If you are traveling to Belgium in winter, you should really visit some of our famous Christmas markets. But with such a big variety of Christmas markets being held in every bigger town, how do you know where to go… In this post, I am highlighting some of the very best Christmas markets in Belgium. Find out!
Please note that this is not a complete guide to the Belgian Christmas markets. After all, there is no way you’d ever want to visit them all. Well, not as a tourist anyway I suppose. These are the biggest, most popular Christmas markets in Belgium, each well worth a visit.
Before we continue, let me tell you that Belgium is one of the best places for Christmas markets in Europe. Not only do we have the best food, beer, and chocolate, but most Christmas markets in Belgium stay open through Christmas – New Year holidays and the first week of January. So you can actually celebrate the Holidays with a visit to a Christmas market!
In case you wonder, this is not the case in most places in Germany or Austria, where Christmas markets close a day or two before Christmas. I always find it so disappointing! After all, that’s when most people have holidays and time to celebrate. Anyway, no such worries in Belgium. Just note that some markets will have shorter opening hours on the 24th and 25th of December.
I have a tough time sorting this list of Belgium Christmas markets, as it’s really hard to say which one is the best. In a way, they are all similar, and at the same time each has something unique. So I decided to just sort them alphabetically. The choice is yours to make!
TIP: If you’re looking for tips on where to stay for visiting Belgian Christmas markets, you can find my recommendations all the way at the bottom of this post.
These are the best Christmas markets in Belgium:
Antwerp Christmas Market
Antwerp Christmas market is normally open in December and until the first Sunday in January.
Antwerp hosts one of my personal favorite Christmas markets in Belgium. It’s located in such a beautiful setting! The buildings of the Old Town are all beautifully lit up and it just feels like you are walking in a fairytale. You really have to come here in the evening when it’s dark!
Antwerp Christmas market is quite big. It features over 100 market stalls, an ice skating rink, as well as many diverse family-friendly rides and attractions. Tubing slide and the big Ferris wheel are our kids’ favorites, every year again. Whereas we love the cozy bonfires and food stands with some irresistible waffles and of course Gluhwein.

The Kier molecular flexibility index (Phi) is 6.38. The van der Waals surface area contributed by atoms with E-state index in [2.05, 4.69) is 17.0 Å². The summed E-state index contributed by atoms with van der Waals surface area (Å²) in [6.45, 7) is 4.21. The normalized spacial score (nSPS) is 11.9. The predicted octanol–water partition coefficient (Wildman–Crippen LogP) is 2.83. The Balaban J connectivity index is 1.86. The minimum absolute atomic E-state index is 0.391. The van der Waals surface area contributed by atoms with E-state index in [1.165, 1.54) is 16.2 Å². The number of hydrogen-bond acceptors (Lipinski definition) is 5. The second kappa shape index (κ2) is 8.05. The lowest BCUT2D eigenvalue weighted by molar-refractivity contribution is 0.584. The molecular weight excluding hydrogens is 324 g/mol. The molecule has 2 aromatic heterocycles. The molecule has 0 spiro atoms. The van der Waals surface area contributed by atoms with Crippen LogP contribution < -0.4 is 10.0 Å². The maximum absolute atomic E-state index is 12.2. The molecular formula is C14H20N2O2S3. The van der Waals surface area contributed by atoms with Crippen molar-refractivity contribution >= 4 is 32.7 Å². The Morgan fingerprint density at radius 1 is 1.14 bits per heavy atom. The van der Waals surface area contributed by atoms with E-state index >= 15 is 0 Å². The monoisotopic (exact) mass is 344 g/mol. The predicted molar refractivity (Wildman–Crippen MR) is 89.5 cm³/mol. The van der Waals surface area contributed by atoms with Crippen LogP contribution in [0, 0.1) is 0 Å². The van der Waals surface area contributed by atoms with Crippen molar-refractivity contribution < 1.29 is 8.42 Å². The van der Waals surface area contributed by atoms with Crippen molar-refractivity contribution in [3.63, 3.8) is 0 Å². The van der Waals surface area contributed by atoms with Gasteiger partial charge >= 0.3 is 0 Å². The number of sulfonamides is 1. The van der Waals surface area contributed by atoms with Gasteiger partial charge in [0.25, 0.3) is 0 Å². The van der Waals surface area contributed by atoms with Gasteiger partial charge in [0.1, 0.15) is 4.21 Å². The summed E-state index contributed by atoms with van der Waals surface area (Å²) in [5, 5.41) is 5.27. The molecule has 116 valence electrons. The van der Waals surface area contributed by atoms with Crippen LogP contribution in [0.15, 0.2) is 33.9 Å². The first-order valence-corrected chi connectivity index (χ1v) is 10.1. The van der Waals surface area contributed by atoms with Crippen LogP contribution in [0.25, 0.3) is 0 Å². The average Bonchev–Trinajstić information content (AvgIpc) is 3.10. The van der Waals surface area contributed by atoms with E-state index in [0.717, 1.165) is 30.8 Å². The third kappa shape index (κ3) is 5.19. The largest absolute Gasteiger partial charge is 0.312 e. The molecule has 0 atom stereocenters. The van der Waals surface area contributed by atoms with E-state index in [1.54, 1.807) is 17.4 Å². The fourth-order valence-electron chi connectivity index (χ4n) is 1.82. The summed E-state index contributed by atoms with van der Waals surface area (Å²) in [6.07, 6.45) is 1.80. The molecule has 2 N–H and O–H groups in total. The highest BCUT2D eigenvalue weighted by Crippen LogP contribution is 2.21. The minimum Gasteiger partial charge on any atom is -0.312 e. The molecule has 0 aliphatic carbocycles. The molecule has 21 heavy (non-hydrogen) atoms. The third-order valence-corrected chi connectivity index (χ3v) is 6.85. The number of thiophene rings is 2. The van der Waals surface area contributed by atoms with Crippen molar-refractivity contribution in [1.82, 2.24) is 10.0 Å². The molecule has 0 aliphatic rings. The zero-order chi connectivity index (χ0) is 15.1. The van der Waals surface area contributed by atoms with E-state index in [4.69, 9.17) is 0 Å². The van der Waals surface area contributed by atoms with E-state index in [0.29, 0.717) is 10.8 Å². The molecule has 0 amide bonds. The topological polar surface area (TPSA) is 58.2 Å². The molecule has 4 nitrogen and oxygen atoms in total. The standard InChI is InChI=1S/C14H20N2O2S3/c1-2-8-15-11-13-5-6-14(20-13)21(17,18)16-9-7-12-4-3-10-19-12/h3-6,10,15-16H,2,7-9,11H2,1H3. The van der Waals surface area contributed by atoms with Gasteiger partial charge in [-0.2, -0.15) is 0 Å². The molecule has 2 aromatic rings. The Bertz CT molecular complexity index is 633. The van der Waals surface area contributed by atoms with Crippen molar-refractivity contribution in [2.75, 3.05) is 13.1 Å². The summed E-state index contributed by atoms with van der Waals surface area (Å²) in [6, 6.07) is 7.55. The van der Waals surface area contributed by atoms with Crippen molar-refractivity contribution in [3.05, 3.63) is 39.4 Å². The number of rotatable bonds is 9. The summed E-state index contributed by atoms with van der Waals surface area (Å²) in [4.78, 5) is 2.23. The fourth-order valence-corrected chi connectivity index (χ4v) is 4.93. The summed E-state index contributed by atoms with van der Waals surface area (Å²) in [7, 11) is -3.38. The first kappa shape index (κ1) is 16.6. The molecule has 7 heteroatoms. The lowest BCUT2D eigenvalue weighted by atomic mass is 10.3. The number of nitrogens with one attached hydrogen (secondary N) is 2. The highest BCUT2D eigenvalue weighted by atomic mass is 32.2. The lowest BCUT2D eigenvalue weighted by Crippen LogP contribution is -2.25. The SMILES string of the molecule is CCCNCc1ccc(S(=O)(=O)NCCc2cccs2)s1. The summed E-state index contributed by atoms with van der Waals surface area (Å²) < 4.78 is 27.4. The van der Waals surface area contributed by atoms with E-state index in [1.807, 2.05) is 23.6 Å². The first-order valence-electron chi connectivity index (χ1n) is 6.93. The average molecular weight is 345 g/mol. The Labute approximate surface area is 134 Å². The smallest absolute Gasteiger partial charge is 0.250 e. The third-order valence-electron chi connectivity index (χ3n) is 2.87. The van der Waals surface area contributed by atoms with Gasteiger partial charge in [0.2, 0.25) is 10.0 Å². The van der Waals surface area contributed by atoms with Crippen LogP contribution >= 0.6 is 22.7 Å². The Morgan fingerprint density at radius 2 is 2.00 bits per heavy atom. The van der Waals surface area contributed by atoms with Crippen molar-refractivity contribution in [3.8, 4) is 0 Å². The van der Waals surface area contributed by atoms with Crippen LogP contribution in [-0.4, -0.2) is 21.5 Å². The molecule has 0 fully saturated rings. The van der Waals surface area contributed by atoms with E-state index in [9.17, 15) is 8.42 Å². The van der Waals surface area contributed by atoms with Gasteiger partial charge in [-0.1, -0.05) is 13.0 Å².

TIP: If you come to Antwerp just for one day to visit the Christmas market, try to arrive early and see some of the city as well. You won’t be disappointed! If visiting Antwerp with kids, don’t miss the incredible China Light festival too. In fact, I would recommend spending at least two nights/one full day in Antwerp, so that you can enjoy it to the fullest.
Here you can find more information about the best things to see and do in Antwerp.
LEARN MORE: Antwerp Christmas Market
Bruges Christmas Market
Bruges Christmas market is usually open from the 3rd week of November till the first weekend of January.
Bruges is probably the most fairytale-like town in Belgium, extremely popular with foreign visitors. I guess that’s also the reason why Bruges Christmas market is one of the few that open at the end of November already, giving winter tourists a chance to experience the festive holiday mood well before Christmas.
Bruges Christmas market is much smaller and cozier than most of the others in this selection, but somehow it feels more Christmassy. There is usually an ice skating rink, but that’s pretty much it, no other fancy rides or attractions. However, there are plenty of market stalls selling crafts, Christmas decorations, and all kinds of local food and drinks.
Just like all the other Christmas markets in Belgium, the one in Bruges can get extremely busy, especially during the weekends. In general, Bruges is the place for day tourists and is deserted in the evening, but it’s usually not the case for the Christmas market. It seems to be always busy, no matter when you visit…
The good news is that in the evening you can easily escape the crowds of the Christmas market and stroll the empty streets and explore the beautiful canals that Bruges is famous for.
TIP: If you can, stay at least one night in Bruges! Not so much for the Christmas market, but in order to be able to experience this fairytale town at its best without the crowds of day visitors.
READ ALSO: Best Things to Do in Bruges
Brussels Christmas Market
Brussels Christmas market is usually open from the 3rd week of November until the first weekend of January.
Brussels Christmas market is probably the biggest and the busiest in Belgium. With over 200 market stalls spread between the main town square Grand Place and all the way to the Fish Market (Marché aux Poissons), it’s not for those looking for a small-town Christmas feel.